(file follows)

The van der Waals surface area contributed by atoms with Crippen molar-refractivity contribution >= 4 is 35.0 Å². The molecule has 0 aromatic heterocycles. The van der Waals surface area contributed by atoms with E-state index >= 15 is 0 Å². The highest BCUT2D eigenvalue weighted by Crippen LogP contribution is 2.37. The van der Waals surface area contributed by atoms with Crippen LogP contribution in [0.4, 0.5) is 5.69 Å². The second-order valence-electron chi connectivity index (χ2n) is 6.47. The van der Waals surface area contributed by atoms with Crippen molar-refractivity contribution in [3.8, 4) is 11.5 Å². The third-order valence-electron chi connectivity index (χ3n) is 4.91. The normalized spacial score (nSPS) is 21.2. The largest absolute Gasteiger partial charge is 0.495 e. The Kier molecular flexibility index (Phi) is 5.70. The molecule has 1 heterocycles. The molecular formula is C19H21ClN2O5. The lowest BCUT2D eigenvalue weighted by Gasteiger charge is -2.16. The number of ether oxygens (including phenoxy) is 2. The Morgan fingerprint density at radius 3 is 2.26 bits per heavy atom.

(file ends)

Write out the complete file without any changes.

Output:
The van der Waals surface area contributed by atoms with Crippen molar-refractivity contribution >= 4 is 35.0 Å². The molecule has 0 aromatic heterocycles. The van der Waals surface area contributed by atoms with E-state index >= 15 is 0 Å². The highest BCUT2D eigenvalue weighted by Crippen LogP contribution is 2.37. The van der Waals surface area contributed by atoms with Crippen LogP contribution in [0.4, 0.5) is 5.69 Å². The second-order valence-electron chi connectivity index (χ2n) is 6.47. The van der Waals surface area contributed by atoms with Crippen molar-refractivity contribution in [3.8, 4) is 11.5 Å². The third-order valence-electron chi connectivity index (χ3n) is 4.91. The normalized spacial score (nSPS) is 21.2. The largest absolute Gasteiger partial charge is 0.495 e. The Kier molecular flexibility index (Phi) is 5.70. The molecule has 1 heterocycles. The molecular formula is C19H21ClN2O5. The lowest BCUT2D eigenvalue weighted by Gasteiger charge is -2.16. The number of ether oxygens (including phenoxy) is 2. The Morgan fingerprint density at radius 3 is 2.26 bits per heavy atom.